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« Oh Lord won't you buy me a Molteni stove... | Main | A fresh new IMBB.com »

August 29, 2005



No fair! Madonna is stuck in my head *and* I'm hungry!


I was actually thinking about weird al jankovic's like a surgeon when I made up that verse ;-).


okay, the song is stuck in my head. thanks, alot...

as for the meat of the matter (sorry, couldn't resist), i've come across a lot of recipes. one trick that's always worked for me is to keep everything cold, as you would for a pastry crust. seasoned flour (her recipe had onion powder and a healthy dose of cayenne), chicken in buttermilk, everything. then let it hit the hot fat.

when i spent some time in Georgia, my friend used a big brown paper bag from the grocery store to stash away the seasoned flour and throw in the chicken. and then just "shake, shake, shake; shake, shake, shake; shake your..." er, um, chicken...i think the booty-shaking is optional.

the hot fat was always lard or all bacon fat.

and by god, it was good.


my mom gave me a recipe for sweet and sour chicken (yes, chinese, but the crispiest I've ever had). you marinade the chicken (cut into 2 cm dice - if using larger pieces, adjust time accordingly) in beaten egg, soy sauce and garlic for about an hour, then roll in potato flour and fry in oil for 10 minutes or so. like proper tempura, the flour and egg mixture will puff up considerably, resulting in the most crunchy yet tender chicken pieces.


Oh, lucky, lucky you! I am so glad that you have allowed yourself to step into the traditions of my homeland :) I'm from the Atlanta area, and one of the things I missed most when I moved to Germany was good southern cooking! Fortunately, my hubby and I love to cook, and have now added every imaginable southern dish to our repertoire so we don't have to be deprived. I like cooking fried chicken on the bone, but it's just the two of us, and it takes too long to eat all that chicken, so we have started making popcorn chicken out of cubed chicken breast, which works well. Anyway, last time hubby prepared the fried chicken, I noticed a marked improvement in the quality of the crust. I asked him what was different, and he said that this time, he allowed the chicken to rest 10-15 minutes AFTER dredging in the flour. Somehow, it made the crust a little more substantial, which made it stick better and get crispier. As for the paper bag, it's not just good for dredging, but try using one for storage. It works great and keeps the moisture from ruining the crust. I prefer storing fried chicken in paper bag inside a plastic container (to keep the fridge smells out). The slightly waxed paper bag that bakeries sell bread in here in Germany works well.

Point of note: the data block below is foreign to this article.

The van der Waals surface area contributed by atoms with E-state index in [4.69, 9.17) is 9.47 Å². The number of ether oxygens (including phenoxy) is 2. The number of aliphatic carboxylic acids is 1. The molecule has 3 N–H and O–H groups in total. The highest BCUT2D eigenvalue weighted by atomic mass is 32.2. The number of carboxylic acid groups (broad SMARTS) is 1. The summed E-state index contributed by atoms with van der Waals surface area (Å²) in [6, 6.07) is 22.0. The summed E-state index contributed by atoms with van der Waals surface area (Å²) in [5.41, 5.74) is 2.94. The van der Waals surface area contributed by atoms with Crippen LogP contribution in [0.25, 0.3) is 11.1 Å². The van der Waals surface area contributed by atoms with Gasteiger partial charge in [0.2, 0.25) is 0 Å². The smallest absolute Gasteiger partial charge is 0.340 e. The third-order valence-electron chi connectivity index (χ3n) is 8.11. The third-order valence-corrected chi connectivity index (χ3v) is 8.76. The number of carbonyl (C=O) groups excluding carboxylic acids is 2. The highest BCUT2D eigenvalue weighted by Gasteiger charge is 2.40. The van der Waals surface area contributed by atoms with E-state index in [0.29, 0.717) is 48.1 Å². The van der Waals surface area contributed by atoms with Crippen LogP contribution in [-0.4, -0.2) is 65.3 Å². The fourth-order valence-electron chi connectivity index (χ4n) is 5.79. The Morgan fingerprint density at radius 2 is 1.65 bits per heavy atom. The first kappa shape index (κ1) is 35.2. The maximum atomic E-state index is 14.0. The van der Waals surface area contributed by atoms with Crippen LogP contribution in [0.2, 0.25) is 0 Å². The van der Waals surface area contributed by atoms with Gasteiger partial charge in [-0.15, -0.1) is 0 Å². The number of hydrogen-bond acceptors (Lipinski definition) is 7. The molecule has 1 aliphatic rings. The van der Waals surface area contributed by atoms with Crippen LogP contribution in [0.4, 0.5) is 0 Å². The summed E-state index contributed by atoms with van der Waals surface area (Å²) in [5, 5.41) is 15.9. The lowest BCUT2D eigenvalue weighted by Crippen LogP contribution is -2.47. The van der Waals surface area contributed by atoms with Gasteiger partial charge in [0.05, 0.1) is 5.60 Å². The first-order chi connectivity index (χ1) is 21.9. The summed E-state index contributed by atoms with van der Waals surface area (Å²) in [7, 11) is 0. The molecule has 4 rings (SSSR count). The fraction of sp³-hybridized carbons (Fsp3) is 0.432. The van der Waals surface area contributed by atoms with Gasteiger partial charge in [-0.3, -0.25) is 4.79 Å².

This sounds good. I am often surprised at allt he different foods people are good at and like to cook. I would have never expected fried chicken, then my Roman husband loves it too. He is a food snob but if he smells fried chicken the foie gras is out the window. Plus I told me I am no longer eating foie gras, too inhumane for me. Just my two cents. Ciao and buono giornata to you and your family, sua famiglia? or suo?


Certain foods inspire a bit of obsession, no? A good pasty crust, fried chicken, the perfect burger, barbeque ... these are foods about which everyone seems to have an opinion and tradition. John Edge wrote a whole book on the subject, and I've long wanted to have my own little cook off, comparing fried chicken recipes (to poach or not to poach, medium heat throughout or low heat then high heat for crispness). Such questions!


Thanks everyone for the tips, suggestions and stories about fried chicken. Now I have enough reasons to convince myself, my wife and my scales that we need to have fried chicken more often, if only to try out all those different recipes.

Gia: it's "sua" (because "famiglia" is female) or "tua", sua is the more formal option and you don't relly need to use that, at least not here ;-).


Oh Alberto, this chicken looks perfect, I'm getting hungry (and I'm singing the song all day today...)


Hi Alberto.

Your chicken looks gorgeous and so delicious! Thanks for participating in this month's IMBB.


I make my fried chicken from Mary Mac's Tea Room cookbook from Atlanta. Since I am a native of Atlanta, I have had my fair share of fried everything. But now I live in California and I fry less often but use California Rice Oil because the smoke point is the highest and food tastes cleaner.

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